President Donald Trump left the door open Wednesday to meeting with his Iranian counterpart Hassan Rouhani on the sidelines of the UN General Assembly -- even as the United States ramps up the pressure on a regime it accuses of destabilizing the Middle East.
“It’s possible, anything is possible,” Trump told reporters in the Oval Office when asked about the possibility of a face-to-face with Rouhani during the gathering later this month.
“We’ll see what happens with Iran. Whether they want to talk or not, that’s up to them, not up to me,” said the US leader, who decided in May to pull out of the 2015 nuclear deal between world powers and Iran.
“Iran is a much different place than when I took over the presidency,” Trump added, describing the country as “in turmoil.”
“When I took office it was just a question of how long until they took over the entire Middle East. Now they are just worrying about their own survival as a country.”
Trump is due to lead September 26 meeting of heads of state of the UN Security Council, with the goal of ramping up pressure on Tehran over its alleged violations of council resolutions.
On assassinating Syria’s Assad
Trump said he did not discuss assassinating Syrian leader Bashar al-Assad, which journalist Bob Woodward has reported in his forthcoming book about Trump’s administration, according to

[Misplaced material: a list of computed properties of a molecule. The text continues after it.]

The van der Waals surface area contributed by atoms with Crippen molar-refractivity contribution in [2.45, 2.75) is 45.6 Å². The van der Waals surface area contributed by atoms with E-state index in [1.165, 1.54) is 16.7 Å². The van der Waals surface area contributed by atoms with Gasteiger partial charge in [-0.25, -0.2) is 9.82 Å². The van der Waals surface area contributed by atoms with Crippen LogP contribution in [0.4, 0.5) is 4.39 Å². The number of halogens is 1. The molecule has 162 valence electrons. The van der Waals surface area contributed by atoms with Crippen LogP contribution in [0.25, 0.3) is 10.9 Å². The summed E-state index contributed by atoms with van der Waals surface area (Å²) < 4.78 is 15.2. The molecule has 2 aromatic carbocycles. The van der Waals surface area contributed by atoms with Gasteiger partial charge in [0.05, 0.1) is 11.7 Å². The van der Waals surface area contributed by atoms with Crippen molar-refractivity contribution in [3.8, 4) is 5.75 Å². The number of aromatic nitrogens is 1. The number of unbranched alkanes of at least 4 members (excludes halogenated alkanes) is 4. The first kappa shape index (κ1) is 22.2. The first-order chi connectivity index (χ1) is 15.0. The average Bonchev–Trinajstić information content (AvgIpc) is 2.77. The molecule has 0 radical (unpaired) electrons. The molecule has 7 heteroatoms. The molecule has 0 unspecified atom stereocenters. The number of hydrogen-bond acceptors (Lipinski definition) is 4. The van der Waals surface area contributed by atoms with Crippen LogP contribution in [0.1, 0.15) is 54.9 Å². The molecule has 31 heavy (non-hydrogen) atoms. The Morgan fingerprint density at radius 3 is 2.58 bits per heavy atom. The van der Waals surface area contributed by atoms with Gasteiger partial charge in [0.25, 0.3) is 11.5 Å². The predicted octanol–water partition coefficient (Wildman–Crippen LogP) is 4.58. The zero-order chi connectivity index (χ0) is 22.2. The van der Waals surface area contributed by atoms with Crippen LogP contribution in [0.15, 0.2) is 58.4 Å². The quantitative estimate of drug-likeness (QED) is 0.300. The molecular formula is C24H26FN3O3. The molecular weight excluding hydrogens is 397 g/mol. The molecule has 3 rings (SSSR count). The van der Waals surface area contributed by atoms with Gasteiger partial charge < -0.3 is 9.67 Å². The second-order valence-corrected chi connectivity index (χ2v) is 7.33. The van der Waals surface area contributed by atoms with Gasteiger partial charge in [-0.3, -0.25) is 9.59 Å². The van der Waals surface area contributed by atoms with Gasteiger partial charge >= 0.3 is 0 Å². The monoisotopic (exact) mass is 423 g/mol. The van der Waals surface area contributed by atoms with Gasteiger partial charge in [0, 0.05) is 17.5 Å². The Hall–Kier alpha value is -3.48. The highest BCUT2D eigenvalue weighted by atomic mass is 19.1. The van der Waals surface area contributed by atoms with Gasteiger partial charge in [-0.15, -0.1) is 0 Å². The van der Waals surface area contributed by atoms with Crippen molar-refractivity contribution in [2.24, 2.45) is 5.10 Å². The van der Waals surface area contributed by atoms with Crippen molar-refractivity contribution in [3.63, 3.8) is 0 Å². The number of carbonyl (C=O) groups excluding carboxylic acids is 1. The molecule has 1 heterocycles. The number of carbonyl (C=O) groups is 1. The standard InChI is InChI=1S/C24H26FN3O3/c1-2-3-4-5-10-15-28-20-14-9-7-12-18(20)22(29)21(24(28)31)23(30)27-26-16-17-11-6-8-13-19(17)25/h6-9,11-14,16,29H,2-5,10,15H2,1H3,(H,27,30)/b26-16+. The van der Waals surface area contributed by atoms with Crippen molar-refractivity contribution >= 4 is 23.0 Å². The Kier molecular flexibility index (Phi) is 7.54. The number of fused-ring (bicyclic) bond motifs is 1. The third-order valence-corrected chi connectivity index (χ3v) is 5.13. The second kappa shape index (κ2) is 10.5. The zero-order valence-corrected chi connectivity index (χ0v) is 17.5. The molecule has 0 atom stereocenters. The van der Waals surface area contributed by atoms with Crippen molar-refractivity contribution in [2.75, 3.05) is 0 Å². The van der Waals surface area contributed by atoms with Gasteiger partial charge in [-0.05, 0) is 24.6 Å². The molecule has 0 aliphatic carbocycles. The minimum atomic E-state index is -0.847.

multiple media outlets.
Trump, speaking to reporters during a visit with Kuwaiti ruler Sheikh Sabah al-Ahmad al-Jaber al-Sabah, also said that if there is a slaughter in the Idlib province of Syria, the United States will be very angry. The Syrian military shelled Idlib, the last stronghold of active rebellion against al-Assad, on Wednesday as a war monitor said insurgents blew up a bridge in anticipation of a government offensive.
Defense Secretary Mattis to keep his job
Trump said Defense Secretary James Mattis will remain in his job, a day after a report, denied by Mattis, that he had made disparaging remarks about the president.
Asked by reporters at the White House whether he was considering replacing Mattis, Trump said: “He’ll stay right there. We’re very happy with him. We’re having a lot of victories.”
According to the book, “Fear: Trump in the White House,” by the Watergate reporter Bob Woodward,the Republican president told Mattis he wanted to have Syrian President Bashar al-Assad assassinated after Assad launched a chemical attack on civilians in April 2017.
Mattis told Trump he would “get right on it,” but instead developed a plan for a limited air strike that did not threaten Assad personally, according to the excerpts.
Mattis issued a statement dismissing the book as “a uniquely Washington brand of literature” and saying the contemptuous words about Trump attributed to him “were never uttered by me or in my presence.”
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